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Press Release

Contact:
Gretchen Underwood
412-268-4290

For immediate release:
May 7, 2003

Carnegie Mellon's SWIFT System Expected to Expedite Airport Security Screening Procedures

PITTSBURGH—A Carnegie Mellon University research team has unveiled a design of an airport security screening system that has been praised by federal Transportation Security Administration (TSA) officials for its potential to increase the efficiency and effectiveness of screening procedures while reducing traveler delays.

Developed by graduate students in a Systems Synthesis project course at Carnegie Mellon's H. John Heinz III School of Public Policy and Management, the Short-Wait Integrated Flight Travel (SWIFT) system employs a combination of processing enhancements, policy changes and technological innovations to improve airport security screening and reduce the time travelers spend in security clearance procedures.

The group recommended that SWIFT undergo initial testing at Pittsburgh International Airport to further assess its performance in field conditions and then expand to other airports. TSA approval for this initial test phase is pending.

In the SWIFT system, travelers who voluntarily submit to and pass a security clearance will use a card containing personal and biometric information to pass through an airport screening process comparable to what was used prior to September 11, 2001. The TSA will define the details of this security clearance, particularly the national databases to be scanned and the criteria for granting travelers SWIFT approval.

Coupled with streamlined procedures for screening both carry-on and checked baggage, the expedited process will accelerate the passage of all travelers while enabling airport screeners to focus more directly on travelers not cleared beforehand, thereby enhancing security at the same time as expediting the flow of all passengers, according to Alfred Blumstein, the Jonsson University Professor at Carnegie Mellon and faculty advisor to the research team.

"The Carnegie Mellon team has been instrumental in delivering sound recommendations that have given TSA leaders the data they need to make key decisions," says Craig Martelle, assistant federal security director for screening at the Pittsburgh airport.

In fact, TSA officials in Washington, D.C., have said that the comprehensive SWIFT system, which incorporates Aviation Transportation Security Act (AVTSA) requirements, represents "the best research in this area that's been done in the entire United States," according to Martelle.

"Our studies estimate that about 40 percent of air travelers on any day, mainly frequent travelers, would join the SWIFT program at a nominal cost of $50 to cover the cost of the background check," says Ryan Wilson, one of the students in the group.

There are various biometric options now available that would ensure that the person using the SWIFT traveler verification card is the one to whom it was issued. The most likely to be adopted would involve finger and iris scans. "Each could meet stringent false-acceptance criteria," says Jordan Schreck, another of the students, "and a fused system of multiple biometrics would have a very low false-rejection rate, below 3 in 10,000, for example."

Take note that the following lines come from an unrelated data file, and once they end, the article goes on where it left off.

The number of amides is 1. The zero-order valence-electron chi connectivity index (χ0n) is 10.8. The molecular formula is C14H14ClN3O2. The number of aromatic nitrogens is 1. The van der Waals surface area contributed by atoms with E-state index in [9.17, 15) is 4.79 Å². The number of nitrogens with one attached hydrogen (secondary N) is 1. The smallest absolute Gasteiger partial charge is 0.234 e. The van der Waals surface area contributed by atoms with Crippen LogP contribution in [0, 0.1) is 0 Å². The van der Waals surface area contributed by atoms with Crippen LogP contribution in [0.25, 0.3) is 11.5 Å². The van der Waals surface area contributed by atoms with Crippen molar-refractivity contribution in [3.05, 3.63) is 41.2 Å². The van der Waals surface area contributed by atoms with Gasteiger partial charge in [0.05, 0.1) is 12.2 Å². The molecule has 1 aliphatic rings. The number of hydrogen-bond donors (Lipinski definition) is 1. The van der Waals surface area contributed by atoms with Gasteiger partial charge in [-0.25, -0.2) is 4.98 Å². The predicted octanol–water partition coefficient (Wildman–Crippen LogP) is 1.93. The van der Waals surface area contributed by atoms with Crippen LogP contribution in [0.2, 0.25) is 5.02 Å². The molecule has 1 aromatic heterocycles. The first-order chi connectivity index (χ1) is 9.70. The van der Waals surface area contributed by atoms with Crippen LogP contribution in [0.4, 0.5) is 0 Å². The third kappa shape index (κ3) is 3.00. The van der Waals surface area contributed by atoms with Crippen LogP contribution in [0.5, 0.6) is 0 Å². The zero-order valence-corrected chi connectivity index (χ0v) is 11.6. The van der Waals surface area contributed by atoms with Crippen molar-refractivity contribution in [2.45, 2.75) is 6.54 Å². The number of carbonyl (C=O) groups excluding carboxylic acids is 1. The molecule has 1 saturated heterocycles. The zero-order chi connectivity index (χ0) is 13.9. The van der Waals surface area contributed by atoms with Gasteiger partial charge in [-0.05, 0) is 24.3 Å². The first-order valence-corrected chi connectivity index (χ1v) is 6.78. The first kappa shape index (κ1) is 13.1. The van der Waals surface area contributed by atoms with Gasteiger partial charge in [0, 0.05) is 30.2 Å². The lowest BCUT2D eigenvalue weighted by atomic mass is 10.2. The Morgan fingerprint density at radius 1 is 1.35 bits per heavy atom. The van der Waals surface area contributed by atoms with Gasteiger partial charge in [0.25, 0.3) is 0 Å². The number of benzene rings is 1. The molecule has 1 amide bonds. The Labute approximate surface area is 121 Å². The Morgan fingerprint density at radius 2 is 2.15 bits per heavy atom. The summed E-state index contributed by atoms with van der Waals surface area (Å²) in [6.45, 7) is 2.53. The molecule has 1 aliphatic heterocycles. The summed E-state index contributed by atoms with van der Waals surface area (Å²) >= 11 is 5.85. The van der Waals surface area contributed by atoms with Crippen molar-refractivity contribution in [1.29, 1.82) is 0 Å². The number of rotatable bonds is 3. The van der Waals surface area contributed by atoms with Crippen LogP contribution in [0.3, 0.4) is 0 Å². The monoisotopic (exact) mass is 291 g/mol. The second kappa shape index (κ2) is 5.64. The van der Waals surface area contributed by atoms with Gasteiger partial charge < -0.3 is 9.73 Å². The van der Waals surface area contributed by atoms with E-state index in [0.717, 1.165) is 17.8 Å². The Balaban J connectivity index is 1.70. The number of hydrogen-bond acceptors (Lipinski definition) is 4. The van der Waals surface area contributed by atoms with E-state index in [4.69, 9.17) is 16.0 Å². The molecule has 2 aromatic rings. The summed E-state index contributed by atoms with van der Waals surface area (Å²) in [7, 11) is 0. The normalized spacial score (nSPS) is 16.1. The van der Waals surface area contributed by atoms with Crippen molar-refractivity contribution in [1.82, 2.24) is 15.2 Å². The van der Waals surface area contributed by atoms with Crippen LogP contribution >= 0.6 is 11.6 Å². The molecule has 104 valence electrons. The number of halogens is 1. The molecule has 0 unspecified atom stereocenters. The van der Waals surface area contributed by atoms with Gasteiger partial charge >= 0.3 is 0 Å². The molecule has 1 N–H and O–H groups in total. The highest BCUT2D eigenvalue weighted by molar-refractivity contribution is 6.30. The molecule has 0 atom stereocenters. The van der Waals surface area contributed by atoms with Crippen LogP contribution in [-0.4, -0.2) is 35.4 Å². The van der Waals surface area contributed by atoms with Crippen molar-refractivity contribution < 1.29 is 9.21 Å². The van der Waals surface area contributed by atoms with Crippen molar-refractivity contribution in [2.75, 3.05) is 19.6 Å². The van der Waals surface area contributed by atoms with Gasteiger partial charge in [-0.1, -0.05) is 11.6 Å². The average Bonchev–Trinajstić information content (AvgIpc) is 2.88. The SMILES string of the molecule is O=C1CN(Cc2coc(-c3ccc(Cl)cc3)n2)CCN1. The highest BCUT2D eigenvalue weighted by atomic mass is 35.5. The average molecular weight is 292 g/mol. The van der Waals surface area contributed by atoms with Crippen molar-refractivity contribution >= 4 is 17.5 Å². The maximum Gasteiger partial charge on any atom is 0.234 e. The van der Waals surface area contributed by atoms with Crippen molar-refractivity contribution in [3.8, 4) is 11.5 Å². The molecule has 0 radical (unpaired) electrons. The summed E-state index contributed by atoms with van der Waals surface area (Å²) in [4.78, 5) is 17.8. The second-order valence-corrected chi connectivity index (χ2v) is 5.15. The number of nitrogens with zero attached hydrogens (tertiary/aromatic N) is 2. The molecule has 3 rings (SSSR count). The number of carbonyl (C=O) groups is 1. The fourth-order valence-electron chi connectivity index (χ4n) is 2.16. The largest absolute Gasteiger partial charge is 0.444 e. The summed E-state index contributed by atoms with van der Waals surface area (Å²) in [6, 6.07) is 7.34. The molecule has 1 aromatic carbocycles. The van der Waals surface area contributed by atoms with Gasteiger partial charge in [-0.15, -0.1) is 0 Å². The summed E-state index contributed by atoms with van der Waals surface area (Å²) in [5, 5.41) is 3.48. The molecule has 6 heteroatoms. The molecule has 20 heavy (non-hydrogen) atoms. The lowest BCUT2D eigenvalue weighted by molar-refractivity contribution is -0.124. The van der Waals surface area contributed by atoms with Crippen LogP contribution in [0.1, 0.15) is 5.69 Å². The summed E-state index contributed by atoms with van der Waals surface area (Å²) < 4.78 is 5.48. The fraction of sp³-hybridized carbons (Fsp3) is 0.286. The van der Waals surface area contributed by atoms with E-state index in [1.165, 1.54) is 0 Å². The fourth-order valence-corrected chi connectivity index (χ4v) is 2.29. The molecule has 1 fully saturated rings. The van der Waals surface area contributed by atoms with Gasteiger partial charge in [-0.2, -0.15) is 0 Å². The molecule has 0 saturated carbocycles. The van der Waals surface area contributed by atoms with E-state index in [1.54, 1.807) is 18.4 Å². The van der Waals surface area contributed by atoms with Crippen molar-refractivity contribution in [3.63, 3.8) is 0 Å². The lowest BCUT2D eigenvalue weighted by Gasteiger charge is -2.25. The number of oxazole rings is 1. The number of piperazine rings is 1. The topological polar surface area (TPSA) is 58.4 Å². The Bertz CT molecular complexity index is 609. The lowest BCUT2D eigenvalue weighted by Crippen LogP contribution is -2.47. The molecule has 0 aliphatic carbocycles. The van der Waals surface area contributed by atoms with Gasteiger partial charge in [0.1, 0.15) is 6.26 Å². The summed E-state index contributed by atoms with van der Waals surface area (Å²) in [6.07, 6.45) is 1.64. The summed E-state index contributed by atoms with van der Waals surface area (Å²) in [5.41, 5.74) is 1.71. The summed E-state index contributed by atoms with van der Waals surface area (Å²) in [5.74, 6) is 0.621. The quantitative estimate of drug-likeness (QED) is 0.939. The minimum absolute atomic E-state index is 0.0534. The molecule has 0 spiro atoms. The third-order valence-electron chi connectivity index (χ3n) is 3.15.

After passing the biometric verification, SWIFT travelers would go through a screening at the security checkpoint similar to that of two years ago. "Simulation analyses show that SWIFT passengers would spend under two minutes at the security checkpoint during peak periods. By freeing up TSA personnel to screen non-SWIFT passengers, these passengers could be examined more closely," according to Michael Kaufman, a student on the project team. Matthew Ragan, one of the student leaders of the project, emphasized that, "Non-SWIFT passengers will also benefit from the SWIFT system because SWIFT travelers move through more quickly. Their average time to pass through security will decrease by nearly 10 percent. Thus, the SWIFT system can reduce delay for all passengers and increase security by focusing attention on those who do not pass a prior check."

Initially, all that will be required at the airport security checkpoint will be a card scanner and biometric devices. According to Carnegie Mellon's recommendations, the initial SWIFT users could be airport and airline employees, followed by airlines' preferred passengers who will be issued the cards at no cost.

"Later versions of SWIFT would involve airline identification of SWIFT travelers at check-in and priority screening of checked baggage," says Catharine Foster, another student leader.

The team also analyzed checked-baggage screening and security checkpoint operations at the Pittsburgh airport and identified improvements that could significantly reduce delays. Analysis of checkpoint processing revealed that the x-ray inspection of a traveler's carry-on baggage took considerably longer than the magnetometer screening. "Simulation studies showed that installing two x-ray stations per magnetometer would reduce the average checkpoint processing delay by 40 percent," says David Stopp, a student who studied these operations. When studying the checked baggage process at PIT, the team found that about 22 percent of bags trigger an alarm and then occupy the CTX x-ray machine for considerable time while the appropriate response is considered. By installing a shunt that moved these bags onto an "alarm-bag conveyor," combined with remote video capability to review the bag in question, the processing rate could be increased by about 50 percent, thereby enhancing security as well as reducing delay in that phase of the operation.

TSA inquiries should be directed to Mark Hatfield at 917-620-2642.

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